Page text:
Traveling the familiar country route, he released an album of traditional and contemporary religious songs, Inspirational Journey, which hit the stores in late 2000. The album went on to win two awards at the Gospel Music Association's 32nd Annual Dove Awards in 2001; Inspirational Journey took home honors for Country/Bluegrass Album of the Year and Country Recorded Song of the Year for "Baptism." Selected songs from the album also made their way into the two-part finale for Touched by an Angel, which featured Travis in character. Two years later, Travis continued with his gospel fare with the release of Rise and Shine, followed by the similarly reverent Worship & Faith, Passing Through, and Glory Train. Around the Bend appeared in 2008. In 2011, he released Anniversary Celebration, which featured Travis performing duets with Kenny Chesney, Tim McGraw, Don Henley, Alan Jackson, George Jones, Willie Nelson, Carrie Underwood, and others, to celebrate the 25th anniversary of his recording career.

Travis collapsed onstage at Huguley Memorial Medical Center's 18th annual Crystal Heart Gala in Fort Worth, Texas.

The Burleson Star reports that Travis was in the middle of performing his song Three Wooden Crosses when he stopped singing, explaining that his vocal chords were "giving out" on him. He then stumbled sideways with his guitar, and pitched forward onto the stage.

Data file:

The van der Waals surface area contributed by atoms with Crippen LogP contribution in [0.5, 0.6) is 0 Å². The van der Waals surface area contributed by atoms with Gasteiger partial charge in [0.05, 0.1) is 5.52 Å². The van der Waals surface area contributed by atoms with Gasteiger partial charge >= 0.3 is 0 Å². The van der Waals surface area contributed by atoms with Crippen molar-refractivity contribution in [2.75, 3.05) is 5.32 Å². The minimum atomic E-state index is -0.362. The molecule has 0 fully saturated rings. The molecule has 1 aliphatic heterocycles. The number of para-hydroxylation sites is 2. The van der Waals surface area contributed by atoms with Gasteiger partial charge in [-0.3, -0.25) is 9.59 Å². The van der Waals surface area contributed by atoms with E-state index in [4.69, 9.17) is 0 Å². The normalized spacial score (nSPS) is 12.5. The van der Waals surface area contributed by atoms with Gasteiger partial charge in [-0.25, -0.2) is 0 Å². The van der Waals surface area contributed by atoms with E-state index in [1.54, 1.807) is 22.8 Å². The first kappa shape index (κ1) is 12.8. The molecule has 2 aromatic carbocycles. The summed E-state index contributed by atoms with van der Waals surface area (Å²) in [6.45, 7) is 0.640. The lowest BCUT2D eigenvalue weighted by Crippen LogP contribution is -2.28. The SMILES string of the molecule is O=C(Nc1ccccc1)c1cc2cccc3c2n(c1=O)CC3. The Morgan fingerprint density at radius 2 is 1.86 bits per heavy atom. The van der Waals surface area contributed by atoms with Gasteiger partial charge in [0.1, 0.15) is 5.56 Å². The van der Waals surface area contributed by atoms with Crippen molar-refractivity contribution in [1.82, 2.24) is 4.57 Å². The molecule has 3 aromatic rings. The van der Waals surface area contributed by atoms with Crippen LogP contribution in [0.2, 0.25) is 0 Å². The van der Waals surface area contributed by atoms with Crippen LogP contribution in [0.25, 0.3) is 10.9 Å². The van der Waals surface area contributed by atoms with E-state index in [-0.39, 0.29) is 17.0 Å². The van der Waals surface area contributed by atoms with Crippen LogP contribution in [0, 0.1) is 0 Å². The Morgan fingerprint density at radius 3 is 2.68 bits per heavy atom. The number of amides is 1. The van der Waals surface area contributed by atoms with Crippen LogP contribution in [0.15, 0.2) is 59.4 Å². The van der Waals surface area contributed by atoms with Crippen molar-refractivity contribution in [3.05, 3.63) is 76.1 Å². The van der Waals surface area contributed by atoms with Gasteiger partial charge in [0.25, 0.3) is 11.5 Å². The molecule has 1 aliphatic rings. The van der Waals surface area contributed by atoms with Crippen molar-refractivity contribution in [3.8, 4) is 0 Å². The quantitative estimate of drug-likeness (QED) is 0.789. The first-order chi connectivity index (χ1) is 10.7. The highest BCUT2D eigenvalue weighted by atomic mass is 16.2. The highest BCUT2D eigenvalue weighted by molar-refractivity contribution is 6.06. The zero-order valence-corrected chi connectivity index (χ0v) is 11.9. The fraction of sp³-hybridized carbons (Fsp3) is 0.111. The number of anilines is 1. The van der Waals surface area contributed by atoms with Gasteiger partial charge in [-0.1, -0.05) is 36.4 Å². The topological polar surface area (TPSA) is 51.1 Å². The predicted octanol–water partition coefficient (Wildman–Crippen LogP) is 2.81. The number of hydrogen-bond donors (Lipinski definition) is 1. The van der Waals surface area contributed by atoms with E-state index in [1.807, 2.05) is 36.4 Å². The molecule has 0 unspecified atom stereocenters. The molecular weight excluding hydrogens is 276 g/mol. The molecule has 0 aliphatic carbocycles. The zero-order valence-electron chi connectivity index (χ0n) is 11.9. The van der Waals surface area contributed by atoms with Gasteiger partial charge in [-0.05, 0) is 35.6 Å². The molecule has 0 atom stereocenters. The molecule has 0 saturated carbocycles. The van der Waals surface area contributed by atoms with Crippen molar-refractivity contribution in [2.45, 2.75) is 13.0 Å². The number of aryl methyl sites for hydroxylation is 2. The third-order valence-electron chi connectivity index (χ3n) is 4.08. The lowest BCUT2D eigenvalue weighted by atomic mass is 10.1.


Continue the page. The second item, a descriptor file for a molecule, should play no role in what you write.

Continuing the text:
The Star reports that several doctors attending the gala rushed to the stage to help. Travis rose about ten minutes later and walked offstage, giving a thumbs up to cheering fans.

According to The Houston Chronicle, the singer was at home and resting on Monday (September 27).

Travis' tour manager, Jeff Davis, told the Chronicle that the singer was not taken to Hospital.

"He is all right," Davis said. "He had a bad reaction to some allergy medicine he took earlier in the day; it had some decongestant in it. The doctors said a cup of coffee and the decongestant combined [to cause the collapse] and it was one of those weird things."

In February, reports emerged of Travis being arrested for public intoxication. The 52-year-old, who has since been released, apologized in a statement to The Associated Press "for what resulted following an evening of celebrating the Super Bowl" and also said he is "committed to being responsible and accountable."

On Monday, February 6, Just after midnight, an officer noticed a black, 1998 two-door Pontiac car parked in a lot near the First Baptist Church in the town of Sanger. The driver, Travis, told him that he and his girlfriend had had an argument and he was trying to get home, according to a police report obtained by OnTheRedCarpet.com. The singer owns the Chrysalis Ranch outside Tioga, about 20 miles away.